Since then, I must have dozens of passwords for work/home computers, websites, files, etc. Having a truly different password each time is almost impossible unless you use some kind of password safe application. Or you could use some kind of clever formula, I do emphasise on the “clever” because if your formula is to generate the same password with a simple variant at the end of it, a hacker who has access to more than one of your password could find out what that formula is quite easily.

Another issue is the username. Most security warnings are related to users having the same password, although it is indeed true, there is also an issue with using the same username everywhere. I would argue it is more important to start with a known username than a known password.

The recent >>[READ MORE]


An action on Data Privacy

The Inquirer recently ran a story about a group targeting Facebook and their use of your personal information. This group called “Europe Vs Facebook” claims that Facebook not only stores information about you even after you have deleted it, in other words it never really get deleted, but that they also create ghost profile of users who opted not to be on Facebook in the first place.

I find this very interesting because technically it is quite possible… Even if someone is not on Facebook their photo can be uploaded and their name tagged to it. It would require much more intelligence though to be able to correlate some information about that person discussed in Facebook mails/messages but it is in theory possible.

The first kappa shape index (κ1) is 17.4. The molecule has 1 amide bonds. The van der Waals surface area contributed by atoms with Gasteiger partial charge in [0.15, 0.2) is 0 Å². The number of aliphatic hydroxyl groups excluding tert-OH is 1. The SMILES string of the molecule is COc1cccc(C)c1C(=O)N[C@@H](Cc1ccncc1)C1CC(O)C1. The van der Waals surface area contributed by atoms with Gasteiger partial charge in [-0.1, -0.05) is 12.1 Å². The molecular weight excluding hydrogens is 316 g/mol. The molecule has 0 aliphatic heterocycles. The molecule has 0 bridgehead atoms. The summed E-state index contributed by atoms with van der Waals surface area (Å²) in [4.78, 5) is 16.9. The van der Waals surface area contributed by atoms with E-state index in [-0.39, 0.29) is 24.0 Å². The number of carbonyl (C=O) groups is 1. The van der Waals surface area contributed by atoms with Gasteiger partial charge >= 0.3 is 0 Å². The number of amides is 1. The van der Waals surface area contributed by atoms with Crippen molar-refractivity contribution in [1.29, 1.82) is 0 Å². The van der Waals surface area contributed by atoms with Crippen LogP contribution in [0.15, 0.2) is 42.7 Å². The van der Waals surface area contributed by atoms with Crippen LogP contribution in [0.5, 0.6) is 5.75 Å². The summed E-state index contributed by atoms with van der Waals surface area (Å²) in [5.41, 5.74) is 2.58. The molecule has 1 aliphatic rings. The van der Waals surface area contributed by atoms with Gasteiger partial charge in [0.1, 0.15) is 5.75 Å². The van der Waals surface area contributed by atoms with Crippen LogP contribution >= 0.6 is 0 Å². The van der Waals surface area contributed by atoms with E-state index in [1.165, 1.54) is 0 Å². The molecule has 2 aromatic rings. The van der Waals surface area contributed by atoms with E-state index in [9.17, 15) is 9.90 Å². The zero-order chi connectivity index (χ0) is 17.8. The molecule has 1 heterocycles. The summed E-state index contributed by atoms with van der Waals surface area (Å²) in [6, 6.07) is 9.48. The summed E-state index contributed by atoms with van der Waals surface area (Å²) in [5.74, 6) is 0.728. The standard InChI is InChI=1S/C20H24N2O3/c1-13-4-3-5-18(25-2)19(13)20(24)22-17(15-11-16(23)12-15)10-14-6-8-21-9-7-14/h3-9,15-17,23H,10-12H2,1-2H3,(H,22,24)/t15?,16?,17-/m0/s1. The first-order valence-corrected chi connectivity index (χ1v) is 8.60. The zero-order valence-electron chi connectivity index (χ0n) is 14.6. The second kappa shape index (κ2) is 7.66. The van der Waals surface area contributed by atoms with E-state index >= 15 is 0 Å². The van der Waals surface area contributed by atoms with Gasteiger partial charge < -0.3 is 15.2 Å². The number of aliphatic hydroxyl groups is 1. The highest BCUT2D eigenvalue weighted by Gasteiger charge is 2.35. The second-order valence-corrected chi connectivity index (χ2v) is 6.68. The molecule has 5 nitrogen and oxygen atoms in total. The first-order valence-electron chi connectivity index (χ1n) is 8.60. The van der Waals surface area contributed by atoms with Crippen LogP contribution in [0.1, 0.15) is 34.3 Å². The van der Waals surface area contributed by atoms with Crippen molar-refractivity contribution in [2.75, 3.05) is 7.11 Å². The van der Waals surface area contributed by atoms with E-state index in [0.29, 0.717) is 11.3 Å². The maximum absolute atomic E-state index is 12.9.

Although many people have wa...
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Farewell Mr Jobs.

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MOVA, ONLIVE, DIDO and a bit of magic (and maybe Aliens! ;)

This is a bit of an unusual post for this site because it is not directly related to IT Security, but I have recently watched a video of a lecture by Rearden CEO Steve Perlman that I found truly inspiring!

Steve Perlman is the Steve Job of Engineering.

He has participated/invented/funded many different cutting edge technologies and gave an overview of 3 of them in his lecture. What strikes me is how all those technologies are linked together even if isn’t necessarily obvious. It would be tempting to say it is all driven by his apparent interest in gaming but that would be too simplistic, it is driven by a desire to invent new technologies and not being afraid of rewriting the rules!

1. The first technology he spoke about is MOVA, which apparently rewrote the rules on how computer generated 3D characters were done (and more if you look...
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New Dropbox Issues and a work around

More issues have been found with Dropbox, they were major issues and the researchers worked with the vendor to fix them before going public.
Although they are now fixed they highlight the time bomb Dropbox is for enterprise users as usage convenience and security risk ignorance means sensitive information is likely to be transferred centrally on Dropbox from many different companies and user profiles.

The 3 security issues discussed in the this article were:
– Hash value spoofing to access other customer’s data
– Stealing Dropbox hostID to access other customer’s data
– Potential replay attack when providing other customer’s data hash combined with any valid host ID (i.e.: the attacker’s host ID) to get access to the corresponding data.

One key point made in the article is ...